Our son-in-law is learning to speak Swiss-German, bravely seeking to communicate in his wife’s mother tongue. The first word he learnt was ‘Pferd’. He subsequently discovered that the Swiss word for horse is in fact ‘Ross’. It was a disappointing start but Mike was not discouraged.
My Anglo-Irish father also sought to speak his wife’s dialect. Unlike Mike, Dad was easily frustrated and often referred to ‘Schwyzerduetsch’ as a throat disease – harsh and guttural. ‘Anyway’, he used to exclaim, managing to sound both crabby and defeated, ‘What’s the point? No one understands the language and no one speaks it beyond the German-speaking borders of Switzerland’.
One thing that undoubtedly makes learning Swiss-German challenging is the wide-ranging dialects. Which one should you go for? The gentle, melodic Baernduetsch or the snappy ‘r’ trilling Zueriduetsch? To compound the difficulty of the varying dialects is the absence of a standard orthography.
In the 5th century BC, two Germanic tribes migrated to Switzerland. The Alemanni moved to the north and east and the Burgundians moved to the west. The Alemanni language gradually morphed into Swiss-German and the Burgundians adopted Latin which later became French. Today there are four nationally recognised languages in Switzerland. In a population of 8.6m, 62% speaks Swiss-German, 22% French, 8% Italian and 0.5% Romansh.
Bern, where are ancestors are from, is one of the four fully bilingual cantons. From the age of five, our daughters spent one afternoon a week with the French-speaking Kindergarteners as a way of encouraging early mixing of the two languages. When shopping in our hometown of Biel, you are free to speak in either language. The shopkeeper or the waitress might respond in Schwyzerduetsch or she might speak to you in French. It makes no difference, either to mutual understanding, or to how you are viewed by the other person.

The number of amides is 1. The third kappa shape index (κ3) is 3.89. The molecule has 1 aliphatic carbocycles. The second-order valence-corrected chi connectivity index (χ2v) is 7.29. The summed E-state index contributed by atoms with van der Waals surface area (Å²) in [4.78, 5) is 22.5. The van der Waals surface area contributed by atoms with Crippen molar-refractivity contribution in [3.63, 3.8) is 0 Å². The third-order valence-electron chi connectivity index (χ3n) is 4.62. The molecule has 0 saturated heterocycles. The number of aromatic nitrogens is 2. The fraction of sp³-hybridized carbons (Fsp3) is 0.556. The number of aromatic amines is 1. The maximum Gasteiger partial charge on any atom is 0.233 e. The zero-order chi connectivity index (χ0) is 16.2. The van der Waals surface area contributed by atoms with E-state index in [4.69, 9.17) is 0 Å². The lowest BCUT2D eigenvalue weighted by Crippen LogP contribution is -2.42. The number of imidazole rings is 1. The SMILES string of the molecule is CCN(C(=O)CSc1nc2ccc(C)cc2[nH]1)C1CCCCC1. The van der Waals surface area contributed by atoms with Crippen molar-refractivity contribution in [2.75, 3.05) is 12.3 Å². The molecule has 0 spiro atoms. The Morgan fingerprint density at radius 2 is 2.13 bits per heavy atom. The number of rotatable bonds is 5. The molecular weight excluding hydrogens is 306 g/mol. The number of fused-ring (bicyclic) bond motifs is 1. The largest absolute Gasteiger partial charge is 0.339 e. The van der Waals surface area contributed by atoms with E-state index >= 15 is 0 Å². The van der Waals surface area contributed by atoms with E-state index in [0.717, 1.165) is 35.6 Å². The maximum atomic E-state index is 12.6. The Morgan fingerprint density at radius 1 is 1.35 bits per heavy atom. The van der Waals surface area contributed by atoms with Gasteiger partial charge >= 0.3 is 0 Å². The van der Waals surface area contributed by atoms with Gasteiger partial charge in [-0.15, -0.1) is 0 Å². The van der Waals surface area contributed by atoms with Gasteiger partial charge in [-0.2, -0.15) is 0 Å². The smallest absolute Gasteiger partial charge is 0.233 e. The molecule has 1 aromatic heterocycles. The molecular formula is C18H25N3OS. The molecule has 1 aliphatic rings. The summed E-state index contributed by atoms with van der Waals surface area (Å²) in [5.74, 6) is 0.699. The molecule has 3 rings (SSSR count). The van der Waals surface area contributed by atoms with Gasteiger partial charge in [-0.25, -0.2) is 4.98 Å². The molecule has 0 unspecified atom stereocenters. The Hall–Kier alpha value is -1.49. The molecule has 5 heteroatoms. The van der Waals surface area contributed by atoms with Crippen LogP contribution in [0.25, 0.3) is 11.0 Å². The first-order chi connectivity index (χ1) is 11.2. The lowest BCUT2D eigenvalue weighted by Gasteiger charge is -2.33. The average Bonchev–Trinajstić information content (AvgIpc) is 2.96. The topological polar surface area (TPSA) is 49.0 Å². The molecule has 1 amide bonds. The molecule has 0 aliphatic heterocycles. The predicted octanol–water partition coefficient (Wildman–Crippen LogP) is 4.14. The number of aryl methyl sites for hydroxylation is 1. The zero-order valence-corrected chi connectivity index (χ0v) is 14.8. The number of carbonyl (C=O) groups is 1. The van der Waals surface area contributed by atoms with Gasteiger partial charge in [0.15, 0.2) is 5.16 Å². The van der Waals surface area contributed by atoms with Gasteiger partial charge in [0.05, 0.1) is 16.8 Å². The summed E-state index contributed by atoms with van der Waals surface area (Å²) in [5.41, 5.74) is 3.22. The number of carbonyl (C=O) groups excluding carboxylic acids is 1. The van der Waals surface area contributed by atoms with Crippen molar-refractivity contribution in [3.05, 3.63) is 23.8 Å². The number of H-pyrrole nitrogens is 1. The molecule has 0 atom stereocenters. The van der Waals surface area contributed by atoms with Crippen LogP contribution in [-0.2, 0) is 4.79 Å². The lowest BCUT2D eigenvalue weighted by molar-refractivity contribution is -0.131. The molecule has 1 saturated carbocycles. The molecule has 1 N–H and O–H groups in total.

There is no national newspaper, television or radio in Switzerland. The Swiss Broadcasting Corporation is divided into language departments and each of the 26 cantons broadcasts in the local language. It all sounds very well-balanced and friendly and mostly, it is. There is, however, something playfully referred to as the ‘Roestigraben’. Roesti is a Swiss version of a hash brown potato and the ‘graben’ or trench, is a metaphor for the cultural boundary between German and French-speaking cantons. The Roestigraben is often cited when the two groups make different choices in national voting issues.
In the 1970s when my parents owned an English language school in Kent, the language to master was English because English, rather than German or French, was the international language of business. My father was an outstanding teacher of English. Unfortunately he was not a gifted linguist and never managed to crack what my friend, Kate has described as the ‘fast and complicated language’ that is Schwyzerduetsch. Dad’s linguistic challenges were no doubt amplified by his continued insistence that Swiss-German was not a socially useful language. As a result, my father was unavoidably excluded from conversations that took place between me and my mother as I was growing up.
Since the birth of his daughter, five months ago, our son-in-law’s grasp of Swiss-German has improved, particularly in certain areas. He encourages her ‘goerpslis’ (burps), notes her ‘glucksis’ (hiccups) and fuerzlis’ (farts) and listens when his wife speaks and sings to their baby girl. He told me recently that he now gets the gist of what Polly is saying to Thea. Schwyzerduetsch is, in fact, the perfect language for infants as it is richly onomatopoeic and delightfully musical. I am touched by Mike’s thoughtful interest in our mother tongue. I am aware too that our son-in-law’s engagement with Swiss German is valuable, not only from a linguistic point of view but from the perspective of emotional bonding. Thea’s father is including himself in the circle of family communication in ways that my own father was not able to do.